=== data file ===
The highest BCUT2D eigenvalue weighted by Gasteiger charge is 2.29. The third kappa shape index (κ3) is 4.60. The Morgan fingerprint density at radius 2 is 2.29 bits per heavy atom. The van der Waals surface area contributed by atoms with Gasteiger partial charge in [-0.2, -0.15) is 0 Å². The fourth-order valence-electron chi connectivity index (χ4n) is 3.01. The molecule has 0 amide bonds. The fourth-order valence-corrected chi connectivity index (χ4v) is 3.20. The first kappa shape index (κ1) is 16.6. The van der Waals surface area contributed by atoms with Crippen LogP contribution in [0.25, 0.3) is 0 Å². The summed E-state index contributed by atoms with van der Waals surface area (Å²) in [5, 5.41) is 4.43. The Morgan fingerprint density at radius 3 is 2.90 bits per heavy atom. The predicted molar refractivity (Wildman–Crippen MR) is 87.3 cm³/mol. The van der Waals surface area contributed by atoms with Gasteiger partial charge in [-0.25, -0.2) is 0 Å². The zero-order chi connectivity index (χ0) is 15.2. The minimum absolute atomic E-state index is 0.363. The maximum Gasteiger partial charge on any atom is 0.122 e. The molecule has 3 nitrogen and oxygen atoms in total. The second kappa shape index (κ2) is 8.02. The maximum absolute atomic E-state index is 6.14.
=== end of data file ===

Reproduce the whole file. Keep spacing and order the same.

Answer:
The highest BCUT2D eigenvalue weighted by Gasteiger charge is 2.29. The third kappa shape index (κ3) is 4.60. The Morgan fingerprint density at radius 2 is 2.29 bits per heavy atom. The van der Waals surface area contributed by atoms with Gasteiger partial charge in [-0.2, -0.15) is 0 Å². The fourth-order valence-electron chi connectivity index (χ4n) is 3.01. The molecule has 0 amide bonds. The fourth-order valence-corrected chi connectivity index (χ4v) is 3.20. The first kappa shape index (κ1) is 16.6. The van der Waals surface area contributed by atoms with Crippen LogP contribution in [0.25, 0.3) is 0 Å². The summed E-state index contributed by atoms with van der Waals surface area (Å²) in [5, 5.41) is 4.43. The Morgan fingerprint density at radius 3 is 2.90 bits per heavy atom. The predicted molar refractivity (Wildman–Crippen MR) is 87.3 cm³/mol. The van der Waals surface area contributed by atoms with Gasteiger partial charge in [-0.25, -0.2) is 0 Å². The zero-order chi connectivity index (χ0) is 15.2. The minimum absolute atomic E-state index is 0.363. The maximum Gasteiger partial charge on any atom is 0.122 e. The molecule has 3 nitrogen and oxygen atoms in total. The second kappa shape index (κ2) is 8.02. The maximum absolute atomic E-state index is 6.14.